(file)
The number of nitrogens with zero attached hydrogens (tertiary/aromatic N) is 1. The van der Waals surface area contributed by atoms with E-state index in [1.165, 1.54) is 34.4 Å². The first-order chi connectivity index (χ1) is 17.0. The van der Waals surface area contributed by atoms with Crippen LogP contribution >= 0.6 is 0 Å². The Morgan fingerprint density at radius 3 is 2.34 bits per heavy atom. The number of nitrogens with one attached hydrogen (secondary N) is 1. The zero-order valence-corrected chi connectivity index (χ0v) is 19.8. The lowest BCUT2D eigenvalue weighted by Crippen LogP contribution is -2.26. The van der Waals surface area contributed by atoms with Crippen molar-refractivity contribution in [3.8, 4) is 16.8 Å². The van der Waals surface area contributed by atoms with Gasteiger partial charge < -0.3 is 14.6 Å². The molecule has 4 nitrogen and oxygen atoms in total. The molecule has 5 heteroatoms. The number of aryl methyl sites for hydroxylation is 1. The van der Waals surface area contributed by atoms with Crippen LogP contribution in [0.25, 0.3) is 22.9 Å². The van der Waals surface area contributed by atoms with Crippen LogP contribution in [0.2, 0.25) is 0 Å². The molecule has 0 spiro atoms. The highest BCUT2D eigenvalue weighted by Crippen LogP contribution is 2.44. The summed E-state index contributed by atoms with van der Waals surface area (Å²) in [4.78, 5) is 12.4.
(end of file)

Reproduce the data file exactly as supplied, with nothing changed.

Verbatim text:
The number of nitrogens with zero attached hydrogens (tertiary/aromatic N) is 1. The van der Waals surface area contributed by atoms with E-state index in [1.165, 1.54) is 34.4 Å². The first-order chi connectivity index (χ1) is 17.0. The van der Waals surface area contributed by atoms with Crippen LogP contribution >= 0.6 is 0 Å². The Morgan fingerprint density at radius 3 is 2.34 bits per heavy atom. The number of nitrogens with one attached hydrogen (secondary N) is 1. The zero-order valence-corrected chi connectivity index (χ0v) is 19.8. The lowest BCUT2D eigenvalue weighted by Crippen LogP contribution is -2.26. The van der Waals surface area contributed by atoms with Crippen molar-refractivity contribution in [3.8, 4) is 16.8 Å². The van der Waals surface area contributed by atoms with Gasteiger partial charge < -0.3 is 14.6 Å². The molecule has 4 nitrogen and oxygen atoms in total. The molecule has 5 heteroatoms. The number of aryl methyl sites for hydroxylation is 1. The van der Waals surface area contributed by atoms with Crippen LogP contribution in [0.25, 0.3) is 22.9 Å². The van der Waals surface area contributed by atoms with Crippen LogP contribution in [0.2, 0.25) is 0 Å². The molecule has 0 spiro atoms. The highest BCUT2D eigenvalue weighted by Crippen LogP contribution is 2.44. The summed E-state index contributed by atoms with van der Waals surface area (Å²) in [4.78, 5) is 12.4.